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The Importance of Play at Any Age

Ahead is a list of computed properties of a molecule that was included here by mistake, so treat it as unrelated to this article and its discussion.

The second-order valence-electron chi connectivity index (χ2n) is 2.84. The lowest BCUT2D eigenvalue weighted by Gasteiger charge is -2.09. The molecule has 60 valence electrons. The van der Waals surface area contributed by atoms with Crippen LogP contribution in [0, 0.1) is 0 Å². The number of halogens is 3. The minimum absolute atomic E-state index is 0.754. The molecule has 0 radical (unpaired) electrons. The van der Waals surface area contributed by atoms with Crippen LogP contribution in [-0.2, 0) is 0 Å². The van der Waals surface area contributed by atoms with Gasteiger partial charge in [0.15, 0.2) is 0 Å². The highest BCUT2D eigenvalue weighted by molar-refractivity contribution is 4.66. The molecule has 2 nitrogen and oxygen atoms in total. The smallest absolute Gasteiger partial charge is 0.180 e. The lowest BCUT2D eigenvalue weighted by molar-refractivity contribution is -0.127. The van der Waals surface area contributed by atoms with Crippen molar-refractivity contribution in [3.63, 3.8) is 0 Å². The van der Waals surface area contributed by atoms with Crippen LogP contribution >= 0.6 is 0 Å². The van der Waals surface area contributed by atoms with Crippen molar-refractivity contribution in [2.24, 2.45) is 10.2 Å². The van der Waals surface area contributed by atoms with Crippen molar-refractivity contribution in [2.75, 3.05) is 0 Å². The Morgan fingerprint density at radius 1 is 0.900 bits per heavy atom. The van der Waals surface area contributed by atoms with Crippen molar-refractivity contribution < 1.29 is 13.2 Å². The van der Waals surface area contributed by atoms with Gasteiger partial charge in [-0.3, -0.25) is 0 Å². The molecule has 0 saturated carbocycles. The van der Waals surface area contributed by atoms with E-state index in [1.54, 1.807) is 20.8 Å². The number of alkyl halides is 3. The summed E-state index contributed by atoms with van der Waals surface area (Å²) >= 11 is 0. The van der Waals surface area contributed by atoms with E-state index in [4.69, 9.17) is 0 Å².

If I asked you to define ‘play’ what would you say? Is it only for kids? How do you think it benefits a small human to play? What about a big human? It’s no secret that kids like to play, in fact, they need to play, so do adults. Shouldn’t there be a way to include play in our lives so that we are just more relaxed human beings? Play is important to build and promote fine and gross motor skills, communication and social emotional skills in children. It’s during playtime when a child learns the rules of their home and society in general. They learn to interact with others and think critically across situations. They even learn how to become independent thinkers, learn about consequences and how to make decisions. Think about it, children are born problem solvers…they have to learn everything. “I have my kids in soccer, martial arts, a group at the library, drama camp and her brother is just as busy, isn’t that enough?” Structured activities – such as playing on a sports team – are good to help with certain skills but kids are often limited in their abilities to foster independent thinking. Too many structured activities can actually cause more stress on your child and family. Unstructured play activities are where children learn to use their own abilities to create and solve problems independent of adult instructions and it reduces stress. Activities like building blanket forts, playing house, playing on the playground, etc. are considered unstructured activities. The unstructured activities don’t always involve adults; it’s up to the child. When is the last time you played with your child, and I mean physically got down on the ground and played? If it was recently, I applaud you. If not, do better. There are a ton of activities that you can do inexpensively. Remember, it’s the time spent with them that counts. Blowing bubbles for instance, you can make them at home with household supplies and have a great time together. You can have a water fight with water balloons or water guns. Blanket forts, they don’t cost anything and you can have movie time, a picnic, or camp out in one together. Roughhousing is great for building communication skills and teaching boundaries. If you aren’t the creative type, there are millions of ideas on websites like Pinterest. Many of us are working parents and may find it difficult to find extra time in our busy schedules to play (and then do it without feeling guilty). Remember this, playtime doesn’t have to last all day, just 30 minutes can help create a stronger, healthier bond, lasting memories and decrease stress levels in the entire family. Makes it sound awesome, right? That’s because it is! A couple of rules when playing with your kids: • Play on their terms, ask them your role and the rules. • Remember to leave your adult rules outside of the play (be a kid, forget your limitations). • Cell phones are turned off, or silenced, and left in the other room. • Watching a TV show or movie doesn’t count as play. • Enjoy your child! Watch and listen, you will gain a better understanding of your child through play. Play isn’t just important for kids, it’s just as imperative that adults play too, though it may look different. Adults need play to relieve stress, socialize, and/or decompress. Play may be a night out with the girls, hanging with the guys, date night, or finding a hobby (model cars, knitting, riding horses, paintball, water gun fights). When adults take time out to play, it increases their pleasure with life and makes them more pleasant. It gives couples new things to talk about, strengthens the relationship and can rekindle the romance. Playtime for adults may need to be scheduled; many of us are more inclined to complete the activity if it’s planned, which means at least monthly, you should have playtime on your schedule just as you would a doctor’s appointment. If there’s something you want to do and haven’t ... get to it! If you’re afraid at first, find someone to go with you. If you don’t have many friends, find some common interest groups, shows or conferences. With all of that being said, whether you’re 6 or 86, what are you waiting for?

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